Understanding the context in which a text was written is often important to forming a strong and informed argument. Contexts can include the historical era in which it was written, cultural considerations of the author and setting of the text, and the intellectual ideas being presented. Often this kind of research occurs at the very beginning of the research process because it is your opportunity to fill in the gaps in knowledge you may have about the author and/or text and also help provide overview information about topics that may be relevant to understanding the text.
Use the introductions of your texts to start some of this contextual research. Introductions are often great starting places for building your knowledge about the history and culture in which the text was written as well as the author's life.
Also consider looking at your textbooks from other classes, especially if you have been assigned an anthology edition of works of literature. Have you had a class use a Norton Anthology edition? These are great sources of information about historical or culture contexts. Especially for anthologies spanning multiple time periods, each new section will be introduced with a brief overview of the historical era.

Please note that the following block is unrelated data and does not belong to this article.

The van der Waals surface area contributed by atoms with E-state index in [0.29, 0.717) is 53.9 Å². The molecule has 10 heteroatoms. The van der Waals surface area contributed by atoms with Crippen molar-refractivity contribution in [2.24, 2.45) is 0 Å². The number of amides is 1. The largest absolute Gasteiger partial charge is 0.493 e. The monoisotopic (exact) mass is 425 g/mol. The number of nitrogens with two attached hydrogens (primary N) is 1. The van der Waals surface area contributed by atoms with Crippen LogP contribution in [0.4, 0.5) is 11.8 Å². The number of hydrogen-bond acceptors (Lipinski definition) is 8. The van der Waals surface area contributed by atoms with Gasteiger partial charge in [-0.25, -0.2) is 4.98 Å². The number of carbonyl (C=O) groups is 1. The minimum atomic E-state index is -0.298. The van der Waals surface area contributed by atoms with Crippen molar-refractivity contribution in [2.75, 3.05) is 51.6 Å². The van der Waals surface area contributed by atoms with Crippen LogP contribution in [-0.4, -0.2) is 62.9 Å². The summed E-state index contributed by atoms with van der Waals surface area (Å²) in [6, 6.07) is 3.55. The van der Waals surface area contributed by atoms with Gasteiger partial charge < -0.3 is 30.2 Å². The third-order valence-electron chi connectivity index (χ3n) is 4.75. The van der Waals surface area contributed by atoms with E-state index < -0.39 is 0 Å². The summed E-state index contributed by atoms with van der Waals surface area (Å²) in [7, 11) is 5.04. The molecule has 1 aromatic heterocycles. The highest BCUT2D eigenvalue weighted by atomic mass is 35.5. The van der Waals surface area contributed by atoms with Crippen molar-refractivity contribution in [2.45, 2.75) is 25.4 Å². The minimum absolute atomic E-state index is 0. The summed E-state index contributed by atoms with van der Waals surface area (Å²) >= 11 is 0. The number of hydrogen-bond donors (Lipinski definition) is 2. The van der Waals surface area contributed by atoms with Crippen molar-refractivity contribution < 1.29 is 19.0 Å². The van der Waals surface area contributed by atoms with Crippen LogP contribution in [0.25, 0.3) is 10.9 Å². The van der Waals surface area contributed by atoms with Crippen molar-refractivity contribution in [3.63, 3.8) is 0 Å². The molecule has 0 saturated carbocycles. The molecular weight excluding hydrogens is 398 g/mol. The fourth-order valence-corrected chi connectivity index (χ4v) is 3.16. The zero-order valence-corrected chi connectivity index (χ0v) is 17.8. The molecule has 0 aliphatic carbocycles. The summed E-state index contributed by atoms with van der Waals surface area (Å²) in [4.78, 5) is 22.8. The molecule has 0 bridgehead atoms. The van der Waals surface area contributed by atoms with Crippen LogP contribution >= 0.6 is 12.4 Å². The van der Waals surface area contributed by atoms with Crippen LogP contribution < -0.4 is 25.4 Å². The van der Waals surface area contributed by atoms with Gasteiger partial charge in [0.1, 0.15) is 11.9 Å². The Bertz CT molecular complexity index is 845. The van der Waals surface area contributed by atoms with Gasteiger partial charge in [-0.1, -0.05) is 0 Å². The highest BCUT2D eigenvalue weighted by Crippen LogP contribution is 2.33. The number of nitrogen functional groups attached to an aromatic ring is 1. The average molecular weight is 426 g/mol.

Use the Advanced Search tab on the NOBLE Catalog to filter search results by location. Select the "Reference Room" location option to search specifically for encyclopedias, dictionaries, and handbooks on literature located in the Reference Room.
For keywords, try using the author's name, the name of the text, a particular literary movement, historical era or event, or type of literature such as "English Literature."